I’m often baffled by side projects. They sneak on to our collective musical radar courtesy of a suggestive interview, latch on to any shreds of reputation the parent projects have, and then overhype themselves and underwhelm us in equal measure.
With the artist blinded by their own sense of self-importance, the side project represents a largely valueless foray into the depths of the musically moribund states of singer-songwriters or super groups. They line up, lambs to the slaughter, waiting for the inevitable critical castration for being either too similar to the parent band, or too different. They’re damned.
Ignorant of this, through loyalty if nothing else, we fans pitch up and pick up the resulting EP or album, seduced by empty promises of grandeur. Instinctively, we hear the work as that of the parent band, and it hurts us. How could they betray our ears so? And yet we still indulge in denial, pluck hope from any resemblance of decency.
We condition ourselves to ignore the sound of the voice. It’s not who we think it is – it’s just a coincidence. That way, we can like it, right? Wrong. It’s so wrong, and we were fools to tell ourselves otherwise. We succumbed to the hype and oh, how it burned us.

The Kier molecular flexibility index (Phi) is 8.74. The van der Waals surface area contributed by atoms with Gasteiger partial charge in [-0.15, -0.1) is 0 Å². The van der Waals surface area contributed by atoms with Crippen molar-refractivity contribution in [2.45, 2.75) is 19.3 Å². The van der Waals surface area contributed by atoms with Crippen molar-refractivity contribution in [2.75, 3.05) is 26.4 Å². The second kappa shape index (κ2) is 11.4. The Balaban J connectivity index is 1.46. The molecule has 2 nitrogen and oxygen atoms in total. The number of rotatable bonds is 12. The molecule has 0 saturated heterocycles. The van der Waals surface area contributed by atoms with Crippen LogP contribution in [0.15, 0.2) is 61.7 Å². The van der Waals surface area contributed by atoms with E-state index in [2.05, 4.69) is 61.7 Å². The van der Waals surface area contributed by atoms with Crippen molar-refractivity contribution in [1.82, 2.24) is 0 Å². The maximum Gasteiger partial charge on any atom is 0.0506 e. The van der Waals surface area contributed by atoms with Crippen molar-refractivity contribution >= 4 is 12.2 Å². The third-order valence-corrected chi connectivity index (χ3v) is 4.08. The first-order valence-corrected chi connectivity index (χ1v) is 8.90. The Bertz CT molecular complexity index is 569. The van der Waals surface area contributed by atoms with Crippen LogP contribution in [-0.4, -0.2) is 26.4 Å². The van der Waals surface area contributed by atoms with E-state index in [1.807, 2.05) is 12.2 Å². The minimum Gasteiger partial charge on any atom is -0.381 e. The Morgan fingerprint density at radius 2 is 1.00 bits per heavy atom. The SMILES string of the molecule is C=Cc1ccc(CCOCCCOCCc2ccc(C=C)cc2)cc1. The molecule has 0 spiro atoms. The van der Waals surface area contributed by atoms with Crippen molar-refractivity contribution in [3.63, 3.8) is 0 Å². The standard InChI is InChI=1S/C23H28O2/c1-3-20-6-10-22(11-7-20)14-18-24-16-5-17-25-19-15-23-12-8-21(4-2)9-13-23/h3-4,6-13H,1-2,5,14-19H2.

Finally, as we inevitably begin to flirt with acceptance, it happens. The parent band announces its next release. The illusion dies, and we’re free. Until the cycle starts up again.
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Bugger, that was dramatic. Contrary to the neurotic whimsy that just traumatised my keyboard, it’s not all bad news when it comes to side projects.
It’s all a matter of destination. Where is the parent band in its lifecycle? Where is the side-project expected to end up? Will they eventually cross paths in a Michael Bay movie and fight to the death? Having seen Transformers 3, let’s hope not…
This week I’ve been able to review two albums – People On Vacation’s Carry On EP, and Erik Chandler’s Writing The Wrongs. Both are offspring of Bowling For Soup, so naturally I’m the moth to their flame.
What’s more interesting about this particular case, though, is the logistics of touring. Last year’s acoustic tour saw both new outfits support BFS in a roll-on-roll-off show. It was fluid, interesting and more importantly – for some, anyway – cheap.
The indifference with which a lot of music journalists view Bowling For Soup has meant that these solo projects still have a stunted following. Stunted, but loyal. The band has reached its peak and turned it into a plateau. It’s as big and loved as the will ever be. And so is its reputation.
From a destination point of view, Bowling For Soup are exactly where they want to be. So the side projects can blossom, without endangering their parent. Bowling For Soup don’t need to progress or experiment. So POV and Erik Chandler can, instead.
Reddick and Chandler have gone to opposite ends of the earth, with POV representing an indie-rock turn to combat Chandler’s Power-pop-cum-rock stylings. They’re just additional colours on the palette. They’re not trying to paint a new picture; they’re content to fill in the spaces around the existing one. That’s what makes the BFS model a viable one.